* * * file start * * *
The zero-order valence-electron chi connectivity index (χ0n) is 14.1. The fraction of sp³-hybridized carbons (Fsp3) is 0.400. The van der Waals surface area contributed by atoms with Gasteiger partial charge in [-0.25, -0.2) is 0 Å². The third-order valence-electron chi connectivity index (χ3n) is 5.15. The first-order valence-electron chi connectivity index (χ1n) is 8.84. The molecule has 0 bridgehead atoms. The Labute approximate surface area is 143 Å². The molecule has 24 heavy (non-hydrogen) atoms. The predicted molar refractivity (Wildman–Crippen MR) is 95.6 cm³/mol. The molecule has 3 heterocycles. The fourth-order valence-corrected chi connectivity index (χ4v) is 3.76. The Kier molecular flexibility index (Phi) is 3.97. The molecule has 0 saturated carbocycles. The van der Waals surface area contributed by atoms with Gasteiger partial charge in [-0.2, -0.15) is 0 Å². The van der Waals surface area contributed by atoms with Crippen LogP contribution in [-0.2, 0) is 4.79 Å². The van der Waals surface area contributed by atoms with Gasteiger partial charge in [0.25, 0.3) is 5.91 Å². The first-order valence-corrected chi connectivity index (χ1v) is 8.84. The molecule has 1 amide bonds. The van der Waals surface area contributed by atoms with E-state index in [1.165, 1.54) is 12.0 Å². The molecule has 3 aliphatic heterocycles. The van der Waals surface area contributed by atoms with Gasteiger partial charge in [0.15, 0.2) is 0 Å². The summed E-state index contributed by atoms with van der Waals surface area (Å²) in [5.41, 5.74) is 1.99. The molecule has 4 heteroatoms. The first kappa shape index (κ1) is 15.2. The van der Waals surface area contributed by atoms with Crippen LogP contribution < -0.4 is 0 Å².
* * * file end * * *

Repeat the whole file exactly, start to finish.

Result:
The zero-order valence-electron chi connectivity index (χ0n) is 14.1. The fraction of sp³-hybridized carbons (Fsp3) is 0.400. The van der Waals surface area contributed by atoms with Gasteiger partial charge in [-0.25, -0.2) is 0 Å². The third-order valence-electron chi connectivity index (χ3n) is 5.15. The first-order valence-electron chi connectivity index (χ1n) is 8.84. The molecule has 0 bridgehead atoms. The Labute approximate surface area is 143 Å². The molecule has 24 heavy (non-hydrogen) atoms. The predicted molar refractivity (Wildman–Crippen MR) is 95.6 cm³/mol. The molecule has 3 heterocycles. The fourth-order valence-corrected chi connectivity index (χ4v) is 3.76. The Kier molecular flexibility index (Phi) is 3.97. The molecule has 0 saturated carbocycles. The van der Waals surface area contributed by atoms with Gasteiger partial charge in [-0.2, -0.15) is 0 Å². The van der Waals surface area contributed by atoms with Crippen LogP contribution in [-0.2, 0) is 4.79 Å². The van der Waals surface area contributed by atoms with Gasteiger partial charge in [0.25, 0.3) is 5.91 Å². The first-order valence-corrected chi connectivity index (χ1v) is 8.84. The molecule has 1 amide bonds. The van der Waals surface area contributed by atoms with E-state index in [1.165, 1.54) is 12.0 Å². The molecule has 3 aliphatic heterocycles. The van der Waals surface area contributed by atoms with Gasteiger partial charge in [0.15, 0.2) is 0 Å². The summed E-state index contributed by atoms with van der Waals surface area (Å²) in [5.41, 5.74) is 1.99. The molecule has 4 heteroatoms. The first kappa shape index (κ1) is 15.2. The van der Waals surface area contributed by atoms with Crippen LogP contribution < -0.4 is 0 Å².